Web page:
The mRNA expression levels in iECs of normal and inflamed colon were compared using two-tailed Mann–Whitney's rank sum test. Comparisons between mRNA expression levels in tumour vs normal iECs and between levels of different mRNA species in tumour tissue were performed using Kruskal–Wallis' nonparametric one-way ANOVA with Dunn's multiple comparison post hoc test. Analyses of correlations between levels of different mRNA species were performed using two-tailed Spearman rank correlation test. A P-value <0.05 was considered statistically significant.


Biomarker mRNA levels in colonic epithelial cells and CRC tumours

Levels of CEA, CEACAM1-S/L, CEACAM6, CEACAM7-1/2, MUC2, MMP7 and CK20 mRNAs were assessed in RNA extracted from primary tumours representing all four Dukes' stages and from luminal-iECs and crypt-iECs of apparently normal and inflammatory colon using specific real-time qRT–PCR assays with RNA copy standards. The 18S rRNA concentration was determined in each sample and levels are expressed as mRNA copies/18S rRNA unit allowing direct comparison between the different biomarkers. Statistically significant difference in mRNA levels between iECs from normal and inflammatory colon was only seen for MMP7 (see legend to Table 1), therefore the two groups were combined in the comparisons against tumour tissue. Table 1 summarises the results. The mRNA levels of the different biomarkers varied considerably within the tumours, from median 107 mRNA copies/18S rRNA unit for CEA to 0.05 for CEACAM7-1. CEA and CEACAM6 mRNAs were expressed at approximately equal levels in tumours and iECs while the mRNA levels for CEACAM7-1/2, CEACAM1-L, MUC2 and CK20 were significantly decreased in the tumour. Only MMP7 mRNA levels were increased in the tumour compared to iECs (Table 1). Table 2 shows the mRNA levels of the biomarkers in four CRC cell lines. Among the biomarkers CEA exhibited the highest expression level and smallest variation between CRC cell lines.

Table 1 Expression levels of mRNAs for CEA, CEACAM1, CEACAM6, CEACAM7, MUC2, MMP7, and CK20 in primary colorectal tumours compared to control colonic epithelial cells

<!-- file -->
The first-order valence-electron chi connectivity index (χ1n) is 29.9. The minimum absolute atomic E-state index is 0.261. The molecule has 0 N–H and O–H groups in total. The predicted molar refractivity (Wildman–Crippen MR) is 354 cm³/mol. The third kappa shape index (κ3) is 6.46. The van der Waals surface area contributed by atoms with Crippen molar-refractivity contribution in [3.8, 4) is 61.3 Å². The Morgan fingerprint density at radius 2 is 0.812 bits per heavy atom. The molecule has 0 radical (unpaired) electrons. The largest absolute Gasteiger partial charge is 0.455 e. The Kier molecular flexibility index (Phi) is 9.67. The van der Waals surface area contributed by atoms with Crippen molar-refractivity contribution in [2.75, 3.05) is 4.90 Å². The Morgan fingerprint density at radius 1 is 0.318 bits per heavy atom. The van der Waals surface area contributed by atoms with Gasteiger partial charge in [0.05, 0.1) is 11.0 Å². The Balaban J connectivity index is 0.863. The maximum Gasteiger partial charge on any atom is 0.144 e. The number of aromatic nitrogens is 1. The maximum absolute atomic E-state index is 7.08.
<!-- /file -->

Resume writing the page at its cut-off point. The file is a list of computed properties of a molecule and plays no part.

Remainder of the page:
Table 2 Expression levels of mRNA for CEA, CEACAM1, CEACAM6, CEACAM7, MUC2, MMP7, and CK20 in CRC cell lines and different types of immune cells

Biomarker mRNA levels in immune cells

Table 2 summarises the results of analysis of polyclonally activated and resting PBMC and seven immune cell lines. Four biomarker mRNAs were not detected or were detected in trace amounts only in one type of immune cells. These were MUC2, CEA, CEACAM7-2 and CK20. Other biomarkers were expressed at high levels in one or several types of immune cells (CEACAM1-L, CEACAM6, MMP7) or at low levels (CEACAM1-S, CEACAM7-1).

Specificity indexes

To rank the different biomarkers with respect to specificity for CRC we calculated two types of specificity indexes: (I) median value in CRC tumours/highest value in any type of immune cell and (II) median value in CRC tumours/highest value of control lymph nodes (Table 3). As can be seen, the two indexes gave similar values with the exceptions of those for CEACAM6 and CEACAM7-2. CEA was the most specific biomarker followed by CK20. CEACAM6 showed better specificity with index II than index I, while the reverse was true for CEACAM7-2. Indexes for three biomarkers (CEACAM1-L, CEACAM7-1, MMP7) showed no specificity for CRC.

Table 3 Specificity indexes for tumour marker mRNAs

Biomarker mRNA levels in lymph nodes of CRC patients and controls

A total of 129 lymph nodes of 51 CRC patients and 10 controls were analysed for mRNA levels of the biomarkers. Figures 1, 2 and 3 summarise the results. For each individual only the lymph node with the highest level of the indicated mRNA species is shown. For each biomarker, a cutoff level is set at the highest control node.

Figure 1
figure 1

CEA mRNA levels in lymph nodes as determined by real-time qRT–PCR for CEA mRNA and 18S rRNA content in the samples. Each patient is represented by the lymph node with the highest CEA mRNA level (dots). Arrows indicate the four patients with Dukes' Stage A and B tumours, who had died from CRC during the 54 months (range: 35–68 months) follow-up time. Large black dots indicate lymph nodes that had tumour cells identified by H&E staining and small grey dots indicate H&E negative nodes. Results updated from Öberg et al, 2004.

Figure 2
figure 2

CEACAM1-S (A), CEACAM1-L (B), CEACAM7-1 (C), and CEACAM7-2 (D) mRNA levels in lymph nodes of CRC and control patients. Each patient is represented by the lymph node with the highest level of the respective mRNA species. For explanation of dots and arrows see legend to Figure 1.

Figure 3
figure 3

MUC2 (A), CK20 (B), CEACAM6 (C), and MMP7 (D) mRNA levels in lymph nodes of CRC and control patients. Each patient is represented by the lymph node with the highest level of the respective mRNA species. For explanation of dots and arrows see legend to Figure 1.

CEA mRNA showed excellent discrimination between nodes from CRC patients and controls (Figure 1). Practically all CRC nodes were above the cutoff level independent of Dukes' Stage and all H&E positive lymph nodes had very high CEA mRNA levels. Moreover, the three Dukes' B patients that have died from their CRC within the 54 months follow-up period displayed highly elevated CEA mRNA levels (arrows in figure). The single Dukes' A patient that has died from her CRC showed a borderline value (arrow).